Episode 32: How to Handle a Sudden Wealth Event
Sep 26, 2022
On this episode, Isaac Wright, CFP®, ChFC® and Kevin Buenvenida, CFP®, share some tips on how you can navigate a sudden wealth event from an inheritance or a lottery winning. In addition, Isaac and Kevin discuss the things you should consider to avoid common investing and tax mistakes.
Here are just a handful of the things that we'll discuss:
- Cash flow challenges
- Assets and debt
- Insurance planning
- Tax planning
- Long-term planning
- Protecting your privacy
Isaac Wright: Well, good day and welcome back to Wright Money Tips. For this month, we’re really going to focus on a conversation that would be, in a lot of respects, a positive conversation. We would want to make sure you stay positive with what we’re about to say, which is inheriting a lump sum of money, or in other words, having money come to you as a windfall and really how to prepare yourself with the decisions that surround that all of a sudden you get notification that, “Hey, you got some money coming your way. We’re not talking about one or two bucks.”
So, I think this is going to be a great talk today. Kevin Buenvenida, is one of our lead advisors here at Financial Dynamics. And we have over the years Kevin, talked to quite a few people that have had everything from a lottery winning, of course inheritance is always the biggest thing. But I think more importantly, is no matter what you define as a windfall, something that could be life changing for you. Whatever that amount is, you want to make sure, including of an inheritance, that you’re making a good decision when it really comes down to how to handle that money. Because if it’s not handled correctly, you may wind up having a lot less of it.
Kevin Buenvenida: That’s right.
Isaac Wright: So, Kevin, let’s maybe start with defining a little bit that windfall, that inheritance, of course we can talk about cash flow, expenses, things that you’d want to pay attention to. Where would you like to start today? Because really, I thought this would be a great opportunity for you to kind of show your knowledge base.
Kevin Buenvenida: Yeah, absolutely. I think the biggest part here is identifying what it is that you’re actually receiving. You know, through an inheritance or some sort of financial windfall, through let’s say an estate transfer process, you got one or two buckets to work with.
You might have an asset that’s considered to be illiquid: real estate, shares in a small business from a family member that you have received. And there are going to be costs associated with you either maintaining that asset, or maybe as you divest down the road based on your needs, turning that asset into cash.
The other bucket might be straight up cash, an investment account, a 401(k) or traditional IRA. And in those situations as well, you want to make sure that what you own in each of these respective accounts, the costs and fees associated with that. And again, how do you convert it to cash if you have an immediate need for liquidity or just basically want to hold onto the money?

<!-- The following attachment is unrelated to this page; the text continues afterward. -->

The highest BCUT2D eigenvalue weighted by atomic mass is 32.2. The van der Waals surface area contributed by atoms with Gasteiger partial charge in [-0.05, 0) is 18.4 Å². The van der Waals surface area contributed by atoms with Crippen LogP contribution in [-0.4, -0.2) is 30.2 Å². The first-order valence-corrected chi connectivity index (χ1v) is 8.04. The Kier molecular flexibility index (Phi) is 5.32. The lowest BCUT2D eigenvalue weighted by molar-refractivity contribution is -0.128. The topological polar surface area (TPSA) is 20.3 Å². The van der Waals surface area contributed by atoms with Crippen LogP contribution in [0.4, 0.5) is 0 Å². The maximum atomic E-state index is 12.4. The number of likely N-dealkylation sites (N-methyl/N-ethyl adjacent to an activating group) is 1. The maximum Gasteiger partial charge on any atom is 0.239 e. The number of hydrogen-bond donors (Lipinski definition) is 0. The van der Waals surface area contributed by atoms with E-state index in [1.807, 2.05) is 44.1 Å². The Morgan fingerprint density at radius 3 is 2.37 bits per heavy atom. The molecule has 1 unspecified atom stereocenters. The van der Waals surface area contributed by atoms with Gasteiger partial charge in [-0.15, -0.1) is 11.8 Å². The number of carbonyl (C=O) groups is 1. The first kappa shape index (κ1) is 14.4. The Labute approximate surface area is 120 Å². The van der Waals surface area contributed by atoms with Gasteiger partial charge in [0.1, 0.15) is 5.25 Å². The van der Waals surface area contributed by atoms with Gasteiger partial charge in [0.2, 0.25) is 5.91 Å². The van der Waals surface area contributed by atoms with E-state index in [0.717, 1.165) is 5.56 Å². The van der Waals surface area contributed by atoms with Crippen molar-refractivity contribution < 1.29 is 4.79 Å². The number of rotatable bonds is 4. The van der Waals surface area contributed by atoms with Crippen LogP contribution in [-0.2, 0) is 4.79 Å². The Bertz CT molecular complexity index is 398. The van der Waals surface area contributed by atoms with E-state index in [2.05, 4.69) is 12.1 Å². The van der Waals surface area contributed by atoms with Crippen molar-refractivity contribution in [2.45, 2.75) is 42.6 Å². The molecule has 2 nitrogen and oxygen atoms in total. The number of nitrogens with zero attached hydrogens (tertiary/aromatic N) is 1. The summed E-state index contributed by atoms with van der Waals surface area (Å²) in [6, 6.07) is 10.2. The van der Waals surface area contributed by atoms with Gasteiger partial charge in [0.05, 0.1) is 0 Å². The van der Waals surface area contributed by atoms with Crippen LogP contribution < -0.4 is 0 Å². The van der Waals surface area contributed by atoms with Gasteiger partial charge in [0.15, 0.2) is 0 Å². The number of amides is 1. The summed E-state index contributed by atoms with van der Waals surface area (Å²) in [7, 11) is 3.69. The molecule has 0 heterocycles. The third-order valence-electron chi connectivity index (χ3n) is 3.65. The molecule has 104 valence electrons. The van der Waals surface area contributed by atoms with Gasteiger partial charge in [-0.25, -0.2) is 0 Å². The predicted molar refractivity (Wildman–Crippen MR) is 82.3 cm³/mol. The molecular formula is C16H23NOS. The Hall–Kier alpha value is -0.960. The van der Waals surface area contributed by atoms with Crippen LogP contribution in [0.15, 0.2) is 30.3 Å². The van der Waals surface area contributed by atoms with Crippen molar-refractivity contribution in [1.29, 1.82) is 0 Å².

Isaac Wright: So, what I’m hearing you say first and foremost, this is probably good for all of you to listen to. But first and foremost is understand the asset class that you are inheriting and get familiar with some of the rules. Don’t go out and just immediately sell something or run rough shot over that asset.
You definitely want to understand the background of what you’re owning to make a better decision relative to again, taxes, how much you’re going to be able to net from the result of whatever you inherit. I think it’s a great thing to say, and again, for all of you listening, if you don’t have a situation where you have somebody that’s helping you with the potential of having either this inheritance come your way or a windfall, that’s something we hear at our firm. We can easily help you with that and make sure that you make good decisions around that particular inheritance or investment.
Kevin Buenvenida: Absolutely. And kind of sticking on that note about taxes. Let’s assume you get that traditional IRA inherited and you’re not what we consider to be or what the IRS says as an eligible designated beneficiary. They changed the rules back in 2019. Previous to the rule change, you could extend out that life of the individual retirement account by taking small chunks of a required minimum distribution each year. That rule has been basically wiped out. And if you’re not in eligible designated beneficiary, you’ve got 10 years to basically deplete the account with RMDs along the way.
What that really means is as an individual, as you take money out, you get hit with taxes at your ordinary income tax rate. So that might be something you want to know ahead of time, especially if you’re going to be or in a fortunate position where you’re a high-income earner. And maybe that additional required minimum distribution coming in puts you up into a different tax bracket.
Isaac Wright: Yeah. I was going to say, especially, most people today will wind up inheriting some level of tax deferred retirement money and there’s a whole subset of rules. I know we’re not going to have the time to go into all of that, but the detail that Kevin just covered is basically knowing that you have to take that money out over a period of time. And if you don’t do that correctly, there are penalties and fees, not only above just the tax situation. It can be a significant amount of money that you wind up otherwise not planning for correctly that’s coming out of your pocket per se.
Kevin Buenvenida: That’s right.
Isaac Wright: Let me switch gears a little bit. You know, again, we’re sitting here talking about inheritance money and so forth, but somebody can win a large amount in a lottery. You have payouts, you can take a lump sum. You know, I think we do also have some of the things that we can do here from a software standpoint to run some analysis of whether or not to take it as a lump sum or as a payout.